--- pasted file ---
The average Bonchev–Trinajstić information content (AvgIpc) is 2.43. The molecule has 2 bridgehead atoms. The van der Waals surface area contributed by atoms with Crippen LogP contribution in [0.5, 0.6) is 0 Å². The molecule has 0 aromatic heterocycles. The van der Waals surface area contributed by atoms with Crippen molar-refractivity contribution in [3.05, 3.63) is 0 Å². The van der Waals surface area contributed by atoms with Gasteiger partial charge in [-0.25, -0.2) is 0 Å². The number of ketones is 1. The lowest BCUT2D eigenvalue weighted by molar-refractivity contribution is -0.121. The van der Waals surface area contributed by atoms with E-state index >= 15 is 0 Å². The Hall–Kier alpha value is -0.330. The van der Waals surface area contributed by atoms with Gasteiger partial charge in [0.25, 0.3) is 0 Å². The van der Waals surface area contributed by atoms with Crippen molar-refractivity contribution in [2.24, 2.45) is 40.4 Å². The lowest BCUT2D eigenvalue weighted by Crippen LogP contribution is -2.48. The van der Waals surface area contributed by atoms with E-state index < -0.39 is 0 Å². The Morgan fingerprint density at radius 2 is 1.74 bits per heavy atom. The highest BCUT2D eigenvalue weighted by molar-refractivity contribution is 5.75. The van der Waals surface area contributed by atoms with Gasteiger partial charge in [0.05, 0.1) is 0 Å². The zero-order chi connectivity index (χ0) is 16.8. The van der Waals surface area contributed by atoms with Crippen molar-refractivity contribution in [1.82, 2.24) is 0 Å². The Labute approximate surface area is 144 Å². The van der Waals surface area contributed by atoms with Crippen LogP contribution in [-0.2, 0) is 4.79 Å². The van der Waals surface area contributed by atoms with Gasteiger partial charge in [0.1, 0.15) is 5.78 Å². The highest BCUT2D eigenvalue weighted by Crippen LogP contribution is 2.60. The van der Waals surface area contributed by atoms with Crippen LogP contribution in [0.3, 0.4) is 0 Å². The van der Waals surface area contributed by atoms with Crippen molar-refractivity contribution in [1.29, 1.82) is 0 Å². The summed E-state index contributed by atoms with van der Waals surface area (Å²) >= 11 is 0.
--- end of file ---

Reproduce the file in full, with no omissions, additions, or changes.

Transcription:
The average Bonchev–Trinajstić information content (AvgIpc) is 2.43. The molecule has 2 bridgehead atoms. The van der Waals surface area contributed by atoms with Crippen LogP contribution in [0.5, 0.6) is 0 Å². The molecule has 0 aromatic heterocycles. The van der Waals surface area contributed by atoms with Crippen molar-refractivity contribution in [3.05, 3.63) is 0 Å². The van der Waals surface area contributed by atoms with Gasteiger partial charge in [-0.25, -0.2) is 0 Å². The number of ketones is 1. The lowest BCUT2D eigenvalue weighted by molar-refractivity contribution is -0.121. The van der Waals surface area contributed by atoms with E-state index >= 15 is 0 Å². The Hall–Kier alpha value is -0.330. The van der Waals surface area contributed by atoms with Gasteiger partial charge in [0.25, 0.3) is 0 Å². The van der Waals surface area contributed by atoms with Crippen molar-refractivity contribution in [2.24, 2.45) is 40.4 Å². The lowest BCUT2D eigenvalue weighted by Crippen LogP contribution is -2.48. The van der Waals surface area contributed by atoms with E-state index < -0.39 is 0 Å². The Morgan fingerprint density at radius 2 is 1.74 bits per heavy atom. The highest BCUT2D eigenvalue weighted by molar-refractivity contribution is 5.75. The van der Waals surface area contributed by atoms with Gasteiger partial charge in [0.05, 0.1) is 0 Å². The zero-order chi connectivity index (χ0) is 16.8. The van der Waals surface area contributed by atoms with Crippen molar-refractivity contribution in [1.82, 2.24) is 0 Å². The Labute approximate surface area is 144 Å². The van der Waals surface area contributed by atoms with Crippen LogP contribution in [-0.2, 0) is 4.79 Å². The van der Waals surface area contributed by atoms with Gasteiger partial charge in [0.1, 0.15) is 5.78 Å². The highest BCUT2D eigenvalue weighted by Crippen LogP contribution is 2.60. The van der Waals surface area contributed by atoms with Crippen LogP contribution in [0.3, 0.4) is 0 Å². The van der Waals surface area contributed by atoms with Crippen molar-refractivity contribution in [1.29, 1.82) is 0 Å². The summed E-state index contributed by atoms with van der Waals surface area (Å²) >= 11 is 0.